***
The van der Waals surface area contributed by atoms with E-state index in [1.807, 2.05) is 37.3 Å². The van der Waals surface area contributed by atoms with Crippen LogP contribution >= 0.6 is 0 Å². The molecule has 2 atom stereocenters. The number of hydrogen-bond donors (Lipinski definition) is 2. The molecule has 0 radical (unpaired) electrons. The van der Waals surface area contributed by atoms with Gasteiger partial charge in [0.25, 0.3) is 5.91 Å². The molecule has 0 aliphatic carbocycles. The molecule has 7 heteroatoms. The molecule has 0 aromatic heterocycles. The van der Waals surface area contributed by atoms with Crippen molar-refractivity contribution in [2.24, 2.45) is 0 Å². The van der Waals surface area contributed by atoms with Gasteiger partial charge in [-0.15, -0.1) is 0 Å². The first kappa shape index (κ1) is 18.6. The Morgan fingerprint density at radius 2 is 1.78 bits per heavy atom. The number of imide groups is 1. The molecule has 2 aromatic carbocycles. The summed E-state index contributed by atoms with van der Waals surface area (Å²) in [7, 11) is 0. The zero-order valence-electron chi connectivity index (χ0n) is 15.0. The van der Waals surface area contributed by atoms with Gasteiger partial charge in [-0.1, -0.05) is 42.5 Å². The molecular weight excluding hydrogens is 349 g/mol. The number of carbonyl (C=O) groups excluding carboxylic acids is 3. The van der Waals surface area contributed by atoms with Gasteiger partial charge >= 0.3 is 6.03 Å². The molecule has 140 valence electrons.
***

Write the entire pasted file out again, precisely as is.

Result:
The van der Waals surface area contributed by atoms with E-state index in [1.807, 2.05) is 37.3 Å². The van der Waals surface area contributed by atoms with Crippen LogP contribution >= 0.6 is 0 Å². The molecule has 2 atom stereocenters. The number of hydrogen-bond donors (Lipinski definition) is 2. The molecule has 0 radical (unpaired) electrons. The van der Waals surface area contributed by atoms with Gasteiger partial charge in [0.25, 0.3) is 5.91 Å². The molecule has 0 aliphatic carbocycles. The molecule has 7 heteroatoms. The molecule has 0 aromatic heterocycles. The van der Waals surface area contributed by atoms with Crippen molar-refractivity contribution in [2.24, 2.45) is 0 Å². The van der Waals surface area contributed by atoms with Gasteiger partial charge in [-0.15, -0.1) is 0 Å². The first kappa shape index (κ1) is 18.6. The Morgan fingerprint density at radius 2 is 1.78 bits per heavy atom. The number of imide groups is 1. The molecule has 2 aromatic carbocycles. The summed E-state index contributed by atoms with van der Waals surface area (Å²) in [7, 11) is 0. The zero-order valence-electron chi connectivity index (χ0n) is 15.0. The van der Waals surface area contributed by atoms with Gasteiger partial charge in [-0.1, -0.05) is 42.5 Å². The molecular weight excluding hydrogens is 349 g/mol. The number of carbonyl (C=O) groups excluding carboxylic acids is 3. The van der Waals surface area contributed by atoms with Gasteiger partial charge >= 0.3 is 6.03 Å². The molecule has 140 valence electrons.